Pisharody Samajam, a cultural and social organization of Pisharody
Community. Pisharody Community has contributed a lot in
the fields of intellectual and cultural movements in
Kerala and elsewhere. Even though Pisharody Community had
formed an organization years back aiming at the
development of not only pisharody community but for the
needy persons of other communities also. It was registered
in 1977. Pisharody
Samajam has succeeded in inducing the better off members
to institute a number of scholarships on merit as well as
means basis to help young boys and girls in their higher
education. Grants are also made available to needy
families for medical treatment, conducting marriages and
as monthly pension to the aged with no other means of
The Samajam has headquarters in Thrissur in
its own two storied building with branches in Kerala and
outside. Samajam brings out a Magazine namely 'Thulaseedalam'
to disseminate information on the members' activities as
well as encourage literary output.
authoritative data is available about the origin of Pisharody community. A mixture of historical facts, fiction and legends is
in circulation about the community.
In the elite Namboodiri Brahmin families in Kerala, who had the
right to study vedas and perform yagas such as somayaga and
athirathram and where the male members devoted their whole life
time in studying vedas, only the eldest son was permitted to
marry. Some times they may take two or more wives. Some of these
vedic scholars used to take to sanyas (ascetic life)
later in their life, even if they had wives and children.
Those who become sanyasis go to the swamiyar madhoms (priestly
houses) and spend the rest of their lives there. They are not
supposed to see their wives and children after they adopt
sanyasa. The wives and children are also not allowed to see
their husbands who become sanyasis.
Before one is
accepted as sanyasi, one has to perform many vedic rituals.
After these are finished, the man has to immerse himself in the
river, pull out two strands from the sheaf of hair on the head (kudumma),
remove the sacred thread (poonool) worn on the body and come out
of the water naked. There upon, another Brahmin should
receive him with saffron cloth and dandu (stick) and give
him alms (bhiksha). Sanyasis are supposed to live on alms
begged from others.
be two or more sanyasis in a Swamiyar madam. The elderly
swamiyars (sanyasi’s) are called Sree Gurukkal (revered teacher). The Sree Gurukkal used to
call the younger swamiyars, shara or pishara’s. Pisharadi may
be formed from the shara stem by adding adi, the word for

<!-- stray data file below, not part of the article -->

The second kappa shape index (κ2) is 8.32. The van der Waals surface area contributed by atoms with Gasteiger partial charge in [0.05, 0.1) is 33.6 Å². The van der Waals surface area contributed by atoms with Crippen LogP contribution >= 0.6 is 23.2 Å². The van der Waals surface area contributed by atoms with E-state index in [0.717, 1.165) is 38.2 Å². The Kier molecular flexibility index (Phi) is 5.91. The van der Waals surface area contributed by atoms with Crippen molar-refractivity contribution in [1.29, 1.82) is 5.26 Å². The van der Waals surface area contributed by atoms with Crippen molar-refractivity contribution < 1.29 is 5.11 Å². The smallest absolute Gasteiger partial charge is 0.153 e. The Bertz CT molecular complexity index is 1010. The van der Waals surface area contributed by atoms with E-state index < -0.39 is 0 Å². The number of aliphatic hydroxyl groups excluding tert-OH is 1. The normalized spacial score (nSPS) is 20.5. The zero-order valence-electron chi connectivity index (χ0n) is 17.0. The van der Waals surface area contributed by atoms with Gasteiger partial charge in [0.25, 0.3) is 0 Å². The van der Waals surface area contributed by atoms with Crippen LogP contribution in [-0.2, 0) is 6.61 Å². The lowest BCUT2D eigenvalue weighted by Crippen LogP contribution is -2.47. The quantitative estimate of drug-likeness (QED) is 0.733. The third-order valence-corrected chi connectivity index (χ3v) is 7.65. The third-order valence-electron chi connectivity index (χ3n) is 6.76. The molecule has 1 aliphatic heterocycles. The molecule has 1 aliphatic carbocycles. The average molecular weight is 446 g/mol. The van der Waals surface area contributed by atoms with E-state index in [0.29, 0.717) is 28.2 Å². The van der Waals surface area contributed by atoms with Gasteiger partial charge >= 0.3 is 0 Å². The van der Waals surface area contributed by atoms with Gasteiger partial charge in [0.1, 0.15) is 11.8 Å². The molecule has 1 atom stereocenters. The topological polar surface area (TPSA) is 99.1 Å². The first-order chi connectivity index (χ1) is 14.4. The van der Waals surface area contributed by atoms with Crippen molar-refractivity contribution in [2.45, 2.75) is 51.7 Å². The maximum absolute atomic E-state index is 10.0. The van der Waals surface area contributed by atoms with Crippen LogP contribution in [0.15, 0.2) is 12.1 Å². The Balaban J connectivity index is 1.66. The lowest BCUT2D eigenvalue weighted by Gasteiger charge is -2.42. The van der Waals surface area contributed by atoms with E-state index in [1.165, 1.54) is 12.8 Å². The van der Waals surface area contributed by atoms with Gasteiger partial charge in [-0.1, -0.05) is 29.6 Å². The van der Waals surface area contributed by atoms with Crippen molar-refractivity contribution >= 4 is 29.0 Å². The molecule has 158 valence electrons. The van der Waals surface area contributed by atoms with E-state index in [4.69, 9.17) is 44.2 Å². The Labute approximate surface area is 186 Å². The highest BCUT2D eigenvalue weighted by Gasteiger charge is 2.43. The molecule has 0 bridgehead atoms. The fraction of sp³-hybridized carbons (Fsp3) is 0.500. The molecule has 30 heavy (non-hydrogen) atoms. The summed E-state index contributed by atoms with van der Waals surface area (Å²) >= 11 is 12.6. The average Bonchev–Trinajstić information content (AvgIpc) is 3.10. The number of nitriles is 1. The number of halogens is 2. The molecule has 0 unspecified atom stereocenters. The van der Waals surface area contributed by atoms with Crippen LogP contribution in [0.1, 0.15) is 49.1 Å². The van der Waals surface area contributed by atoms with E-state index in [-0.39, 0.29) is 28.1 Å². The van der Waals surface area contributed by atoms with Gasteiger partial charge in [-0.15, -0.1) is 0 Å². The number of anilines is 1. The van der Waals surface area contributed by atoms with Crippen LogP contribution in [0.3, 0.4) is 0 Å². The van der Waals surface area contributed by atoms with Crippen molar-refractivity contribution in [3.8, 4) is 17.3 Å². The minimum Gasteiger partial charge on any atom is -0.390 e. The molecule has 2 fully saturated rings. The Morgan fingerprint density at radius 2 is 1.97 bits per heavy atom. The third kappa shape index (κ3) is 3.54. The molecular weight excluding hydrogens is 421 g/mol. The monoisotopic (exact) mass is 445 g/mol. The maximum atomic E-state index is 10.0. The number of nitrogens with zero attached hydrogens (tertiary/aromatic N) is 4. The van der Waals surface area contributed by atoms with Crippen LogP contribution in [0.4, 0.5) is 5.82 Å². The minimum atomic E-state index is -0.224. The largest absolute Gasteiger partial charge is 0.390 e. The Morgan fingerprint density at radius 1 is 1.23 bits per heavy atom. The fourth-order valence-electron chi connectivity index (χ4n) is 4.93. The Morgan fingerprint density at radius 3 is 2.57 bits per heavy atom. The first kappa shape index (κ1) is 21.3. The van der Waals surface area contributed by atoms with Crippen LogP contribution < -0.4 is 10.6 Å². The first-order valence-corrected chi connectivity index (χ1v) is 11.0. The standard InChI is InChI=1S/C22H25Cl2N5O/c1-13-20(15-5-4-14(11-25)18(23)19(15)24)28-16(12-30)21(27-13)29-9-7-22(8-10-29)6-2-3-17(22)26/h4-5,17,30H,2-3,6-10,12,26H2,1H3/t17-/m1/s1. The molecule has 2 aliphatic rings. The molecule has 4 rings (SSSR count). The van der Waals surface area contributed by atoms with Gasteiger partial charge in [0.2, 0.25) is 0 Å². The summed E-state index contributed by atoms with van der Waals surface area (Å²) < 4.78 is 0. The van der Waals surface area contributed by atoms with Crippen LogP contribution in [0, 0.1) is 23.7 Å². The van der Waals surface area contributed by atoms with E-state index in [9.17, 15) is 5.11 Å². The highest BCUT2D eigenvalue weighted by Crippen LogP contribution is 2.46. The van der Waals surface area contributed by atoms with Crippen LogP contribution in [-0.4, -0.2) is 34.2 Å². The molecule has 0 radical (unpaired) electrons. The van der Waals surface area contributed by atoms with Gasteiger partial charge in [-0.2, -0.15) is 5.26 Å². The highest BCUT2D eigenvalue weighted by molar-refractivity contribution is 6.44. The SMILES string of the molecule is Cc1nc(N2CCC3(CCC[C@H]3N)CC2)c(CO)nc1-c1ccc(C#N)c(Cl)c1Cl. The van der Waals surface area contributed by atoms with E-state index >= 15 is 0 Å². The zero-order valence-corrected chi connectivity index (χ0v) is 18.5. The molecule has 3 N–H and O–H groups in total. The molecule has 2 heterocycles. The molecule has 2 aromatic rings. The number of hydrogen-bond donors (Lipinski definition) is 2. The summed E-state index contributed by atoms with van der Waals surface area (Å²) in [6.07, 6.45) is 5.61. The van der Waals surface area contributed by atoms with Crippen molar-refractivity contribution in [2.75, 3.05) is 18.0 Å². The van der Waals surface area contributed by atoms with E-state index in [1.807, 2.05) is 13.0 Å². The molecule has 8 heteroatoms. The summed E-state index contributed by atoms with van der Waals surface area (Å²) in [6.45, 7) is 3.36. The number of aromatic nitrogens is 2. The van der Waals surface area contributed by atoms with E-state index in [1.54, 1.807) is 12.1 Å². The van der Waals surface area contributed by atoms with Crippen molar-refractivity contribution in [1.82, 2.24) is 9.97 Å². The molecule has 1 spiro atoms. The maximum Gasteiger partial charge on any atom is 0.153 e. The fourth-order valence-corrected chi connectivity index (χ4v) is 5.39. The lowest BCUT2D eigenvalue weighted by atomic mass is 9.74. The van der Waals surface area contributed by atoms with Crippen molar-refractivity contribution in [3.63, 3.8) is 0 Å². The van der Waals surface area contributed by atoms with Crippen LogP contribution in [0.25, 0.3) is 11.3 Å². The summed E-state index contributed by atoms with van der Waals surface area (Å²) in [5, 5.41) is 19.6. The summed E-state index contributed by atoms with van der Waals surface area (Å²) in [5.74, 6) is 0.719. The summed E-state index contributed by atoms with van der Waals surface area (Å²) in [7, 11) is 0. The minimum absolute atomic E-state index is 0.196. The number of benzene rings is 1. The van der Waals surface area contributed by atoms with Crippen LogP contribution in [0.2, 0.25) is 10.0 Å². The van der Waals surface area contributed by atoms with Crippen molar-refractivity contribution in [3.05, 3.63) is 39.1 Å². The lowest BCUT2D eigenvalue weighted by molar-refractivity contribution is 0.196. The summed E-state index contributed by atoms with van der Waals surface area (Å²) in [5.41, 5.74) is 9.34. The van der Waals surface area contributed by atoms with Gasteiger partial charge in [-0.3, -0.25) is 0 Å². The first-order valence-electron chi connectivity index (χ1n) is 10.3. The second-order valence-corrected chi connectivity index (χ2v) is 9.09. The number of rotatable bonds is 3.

reverence. ( Adi in Malayalam means foot or and thiruvadi is the
equivalent of sree padam in Sanskrit, meaning great or revered
feet like that of a god. Other community names like Nambidi,
Vellodi, Nedungadi etc. also take the suffix adi like this).
believed that the Pisharadees of today are the descendants of
the Pishara’s of the old days. The close similarities between
the funeral rites of Pisharadees and Swamiyar’s point to this
possibility. The body of the deceased is placed eastward in a
seating posture in a pit of two_and_a_half kol (kol
is an old length_ measure) by one_and_a_half kol and is
filled with salt.
' PISHARA '
There is also a story that the pishara got corrupted and were
called pishara_odi (pishara who deserted Sanyasa). There is an
interesting story about this. Once upon a time, a Namboodiri
decided to become sanyasi. When the rituals to be performed for
transformation to sanyasi life reached the stage of
pulling out of hair strand from his head, he could no
longer bear the ordeal and refusing to pull out his hair he went
back. Thus the Namboodiri who retreated without pulling_out (pizhathe)
hair came to be called pizhathe_odi and later pishara_odi.
same story is told in many places with slight regional
variations. In northern Kerala, the term Pisharodikal is used,
whereas in southern parts it is Pisharadikal.
It is also said that the vishahari adiikal from Tamil Nadu could
be the predecessors of Pisharadees. They were visha (poison)
hari’s (curers). The vishahari adi may have got corrupted to
visharadi and then to pisharadi.
The word "Pisharody" can be derived from 'Pisharakan'
means 'Ambalavasi', a person related with temple and temple related jobs (Kazhakam). The
house of a Pisharody is known as 'Pisharam' or 'sharam'.
Pisharadees are related with temple and temple related
jobs (Kazhakam). Kazhakam is classified in to 3 groups. "Malakettu
Kazhakam, Vilakkeduppu Kazhakam and Adichuthali Kazhakam. Most
of the pisharams are situated near temples.